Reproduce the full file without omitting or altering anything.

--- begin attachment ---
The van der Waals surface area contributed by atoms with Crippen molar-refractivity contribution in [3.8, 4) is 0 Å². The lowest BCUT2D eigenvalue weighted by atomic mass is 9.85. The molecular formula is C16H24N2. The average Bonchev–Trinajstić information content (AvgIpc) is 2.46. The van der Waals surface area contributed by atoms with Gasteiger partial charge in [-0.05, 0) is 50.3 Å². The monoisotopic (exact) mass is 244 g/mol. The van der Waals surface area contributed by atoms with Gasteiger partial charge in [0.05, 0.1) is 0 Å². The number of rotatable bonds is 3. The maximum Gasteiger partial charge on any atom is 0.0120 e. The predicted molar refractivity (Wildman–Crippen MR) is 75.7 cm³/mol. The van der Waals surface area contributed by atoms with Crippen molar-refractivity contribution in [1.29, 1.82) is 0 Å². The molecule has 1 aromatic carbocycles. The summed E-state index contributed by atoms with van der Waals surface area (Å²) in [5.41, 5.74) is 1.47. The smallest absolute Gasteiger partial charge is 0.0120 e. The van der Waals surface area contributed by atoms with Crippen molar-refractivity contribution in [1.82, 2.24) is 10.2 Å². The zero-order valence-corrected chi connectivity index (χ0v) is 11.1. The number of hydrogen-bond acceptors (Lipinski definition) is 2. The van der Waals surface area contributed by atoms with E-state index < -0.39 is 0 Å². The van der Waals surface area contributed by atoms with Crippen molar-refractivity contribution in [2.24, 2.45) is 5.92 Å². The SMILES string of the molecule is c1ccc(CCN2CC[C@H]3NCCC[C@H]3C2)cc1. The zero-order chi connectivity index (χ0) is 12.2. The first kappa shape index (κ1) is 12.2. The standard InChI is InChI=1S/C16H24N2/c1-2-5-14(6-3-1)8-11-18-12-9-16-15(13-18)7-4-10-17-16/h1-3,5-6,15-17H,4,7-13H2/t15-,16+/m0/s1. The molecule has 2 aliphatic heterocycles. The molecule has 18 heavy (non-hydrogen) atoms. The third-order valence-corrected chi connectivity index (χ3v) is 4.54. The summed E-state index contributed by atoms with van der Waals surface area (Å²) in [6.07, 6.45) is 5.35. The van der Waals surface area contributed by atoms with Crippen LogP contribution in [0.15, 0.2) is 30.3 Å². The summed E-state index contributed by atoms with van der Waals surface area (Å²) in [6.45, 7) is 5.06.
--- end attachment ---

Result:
The van der Waals surface area contributed by atoms with Crippen molar-refractivity contribution in [3.8, 4) is 0 Å². The lowest BCUT2D eigenvalue weighted by atomic mass is 9.85. The molecular formula is C16H24N2. The average Bonchev–Trinajstić information content (AvgIpc) is 2.46. The van der Waals surface area contributed by atoms with Gasteiger partial charge in [-0.05, 0) is 50.3 Å². The monoisotopic (exact) mass is 244 g/mol. The van der Waals surface area contributed by atoms with Gasteiger partial charge in [0.05, 0.1) is 0 Å². The number of rotatable bonds is 3. The maximum Gasteiger partial charge on any atom is 0.0120 e. The predicted molar refractivity (Wildman–Crippen MR) is 75.7 cm³/mol. The van der Waals surface area contributed by atoms with Crippen molar-refractivity contribution in [1.29, 1.82) is 0 Å². The molecule has 1 aromatic carbocycles. The summed E-state index contributed by atoms with van der Waals surface area (Å²) in [5.41, 5.74) is 1.47. The smallest absolute Gasteiger partial charge is 0.0120 e. The van der Waals surface area contributed by atoms with Crippen molar-refractivity contribution in [1.82, 2.24) is 10.2 Å². The zero-order valence-corrected chi connectivity index (χ0v) is 11.1. The number of hydrogen-bond acceptors (Lipinski definition) is 2. The van der Waals surface area contributed by atoms with E-state index < -0.39 is 0 Å². The van der Waals surface area contributed by atoms with Crippen molar-refractivity contribution in [2.24, 2.45) is 5.92 Å². The SMILES string of the molecule is c1ccc(CCN2CC[C@H]3NCCC[C@H]3C2)cc1. The zero-order chi connectivity index (χ0) is 12.2. The first kappa shape index (κ1) is 12.2. The standard InChI is InChI=1S/C16H24N2/c1-2-5-14(6-3-1)8-11-18-12-9-16-15(13-18)7-4-10-17-16/h1-3,5-6,15-17H,4,7-13H2/t15-,16+/m0/s1. The molecule has 2 aliphatic heterocycles. The molecule has 18 heavy (non-hydrogen) atoms. The third-order valence-corrected chi connectivity index (χ3v) is 4.54. The summed E-state index contributed by atoms with van der Waals surface area (Å²) in [6.07, 6.45) is 5.35. The van der Waals surface area contributed by atoms with Crippen LogP contribution in [0.15, 0.2) is 30.3 Å². The summed E-state index contributed by atoms with van der Waals surface area (Å²) in [6.45, 7) is 5.06.